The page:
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How to use RClone to backup your data to cloud drives/storages

Published at  at 03:55 PM

As is well known, unRAID, as one of the most popular home NAS systems, does not provide remote disaster recovery capabilities (the last item in the 3-2-1 backup principle). As data in the NAS becomes more and more abundant and applications become increasingly complex, I am increasingly concerned about how to recover if all NAS hardware fails due to force majeure (earthquakes, floods, fires, theft, etc.). In order to ensure that data is absolutely safe, today let’s talk about remote disaster recovery.

Today we’re taking about RClone :

Rclone is a command-line program to manage files on cloud storage. It is a feature-rich alternative to cloud vendors’ web storage interfaces. Over 70 cloud storage products support rclone including S3 object stores, business & consumer file storage services, as well as standard transfer protocols.

In simple terms, RClone is a command-line tool for syncing online drives. It supports over 40 types of online drives. Today I will introduce the simple configuration of commonly seen domestic Alibaba Cloud Drive and OSS.

Installing RClone

Side note: The first time I installed it, I used the Docker version with a built-in GUI. However, after exploring the GUI for a while, I couldn’t find the sync feature I was looking for. At the same time, as I was reading the official documentation, I gradually realized that this is a command-line tool. So, I switched to the unRAID plugin version because what I needed was almost a complete backup of all data on my Nas. It seemed unnecessary to open all directories to Docker containers if that were the case.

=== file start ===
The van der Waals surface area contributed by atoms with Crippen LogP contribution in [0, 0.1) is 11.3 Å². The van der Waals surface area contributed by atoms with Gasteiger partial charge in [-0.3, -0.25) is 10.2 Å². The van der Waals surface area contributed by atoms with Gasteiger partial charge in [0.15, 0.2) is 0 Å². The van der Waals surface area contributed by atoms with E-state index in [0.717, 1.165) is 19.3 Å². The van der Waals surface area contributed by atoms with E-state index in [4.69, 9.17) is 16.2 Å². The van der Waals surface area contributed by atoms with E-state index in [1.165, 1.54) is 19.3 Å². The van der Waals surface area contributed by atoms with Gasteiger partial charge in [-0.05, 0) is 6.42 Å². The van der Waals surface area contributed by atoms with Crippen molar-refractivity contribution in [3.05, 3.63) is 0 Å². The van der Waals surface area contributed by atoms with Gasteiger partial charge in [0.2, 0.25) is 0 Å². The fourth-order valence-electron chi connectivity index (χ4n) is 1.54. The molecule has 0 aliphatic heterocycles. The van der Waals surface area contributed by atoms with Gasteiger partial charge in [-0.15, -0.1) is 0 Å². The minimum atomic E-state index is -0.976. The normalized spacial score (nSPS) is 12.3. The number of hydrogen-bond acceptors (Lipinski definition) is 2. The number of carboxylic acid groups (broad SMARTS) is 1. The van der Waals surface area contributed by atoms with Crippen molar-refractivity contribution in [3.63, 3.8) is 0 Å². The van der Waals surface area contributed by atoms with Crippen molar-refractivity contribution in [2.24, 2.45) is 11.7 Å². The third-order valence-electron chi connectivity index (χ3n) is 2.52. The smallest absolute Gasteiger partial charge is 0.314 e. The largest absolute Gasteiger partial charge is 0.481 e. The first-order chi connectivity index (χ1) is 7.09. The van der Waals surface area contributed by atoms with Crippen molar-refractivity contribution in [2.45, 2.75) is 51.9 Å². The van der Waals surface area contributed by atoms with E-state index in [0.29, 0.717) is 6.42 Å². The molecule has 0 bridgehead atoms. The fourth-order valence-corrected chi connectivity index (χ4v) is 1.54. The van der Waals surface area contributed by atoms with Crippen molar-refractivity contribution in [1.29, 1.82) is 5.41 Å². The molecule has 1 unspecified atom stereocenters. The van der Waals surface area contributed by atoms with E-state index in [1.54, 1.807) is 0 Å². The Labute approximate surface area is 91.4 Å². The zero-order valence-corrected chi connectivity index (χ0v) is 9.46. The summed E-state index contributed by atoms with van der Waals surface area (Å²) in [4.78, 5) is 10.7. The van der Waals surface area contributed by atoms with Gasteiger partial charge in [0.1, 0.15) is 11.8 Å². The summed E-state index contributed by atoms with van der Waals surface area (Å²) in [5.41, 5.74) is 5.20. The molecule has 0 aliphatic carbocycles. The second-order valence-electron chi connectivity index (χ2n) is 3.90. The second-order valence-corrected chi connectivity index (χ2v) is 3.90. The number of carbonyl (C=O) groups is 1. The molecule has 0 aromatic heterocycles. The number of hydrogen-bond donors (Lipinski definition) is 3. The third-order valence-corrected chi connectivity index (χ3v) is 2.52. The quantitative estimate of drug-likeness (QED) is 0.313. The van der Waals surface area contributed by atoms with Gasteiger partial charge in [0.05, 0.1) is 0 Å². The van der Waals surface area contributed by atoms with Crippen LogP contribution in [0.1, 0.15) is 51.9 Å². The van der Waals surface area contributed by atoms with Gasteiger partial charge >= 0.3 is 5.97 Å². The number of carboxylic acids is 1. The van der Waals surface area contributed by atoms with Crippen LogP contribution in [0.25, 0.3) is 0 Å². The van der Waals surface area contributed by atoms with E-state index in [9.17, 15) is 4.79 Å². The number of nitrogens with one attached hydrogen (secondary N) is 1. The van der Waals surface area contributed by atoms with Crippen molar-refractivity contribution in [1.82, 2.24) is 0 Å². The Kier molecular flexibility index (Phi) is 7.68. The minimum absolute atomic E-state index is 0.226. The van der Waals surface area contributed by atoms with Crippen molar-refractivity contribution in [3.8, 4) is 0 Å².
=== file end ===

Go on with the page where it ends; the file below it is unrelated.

In the unRAID backend’s APPS tab, search for rclone and then click on Plugins on the left side to filter out plugin versions. Click Actions to install:

image

After installation is completed, run the command rclone version to confirm whether it has been successfully installed or go to Settings > User Utilities > rclone panel and check:

image

Configuration

A faster way to configure is to go directly to Settings > User Utilities > rclone, paste the configuration into the configuration file, and refer to the content of the configuration file below.

Using command line for configuration provides finer granularity, which is also a method provided in the official documentation: executing rclone config will pop up an interactive terminal session. According to the prompts, enter “n” to create a new configuration, and then follow the prompts to input further details.

OSS

OSS configuration is very simple. For comparison with cloud storage, please refer to the official website. I believe it is more suitable for backup than cloud storage.

Configuration file content:

[oss]
type = s3
provider = Alibaba
access_key_id = xxx
secret_access_key = xxx
endpoint = oss-cn-hangzhou.aliyuncs.com
acl = private

Configurate it with tips:

# Remote connection name
name> oss
# Storage type, either by entering the corresponding numeric number or by entering the known type directly
Storage> s3
provider>Alibaba
# Authentication, select false or just enter to skip it
env_auth>
# Next up is the familiar AK field
access_key_id>xxx
secret_access_key>xxx
endpoint>oss-cn-hangzhou.aliyuncs.com
# You don't need to fill it out, just leave the permissions to AliCloud.
acl>
# The stuff behind isn't important, just press enter all the way.
storage_class>

The next step is to execute rclone config and you will be able to see the remote connection that was just configured.

Current remotes:
Name                 Type
====                 ====
oss                  s3

The command rclone lsd oss: is used to test the connection.

The meaning of lsd is to list directories, and oss: is in the format of remote connection name: path, with an empty path indicating the root directory.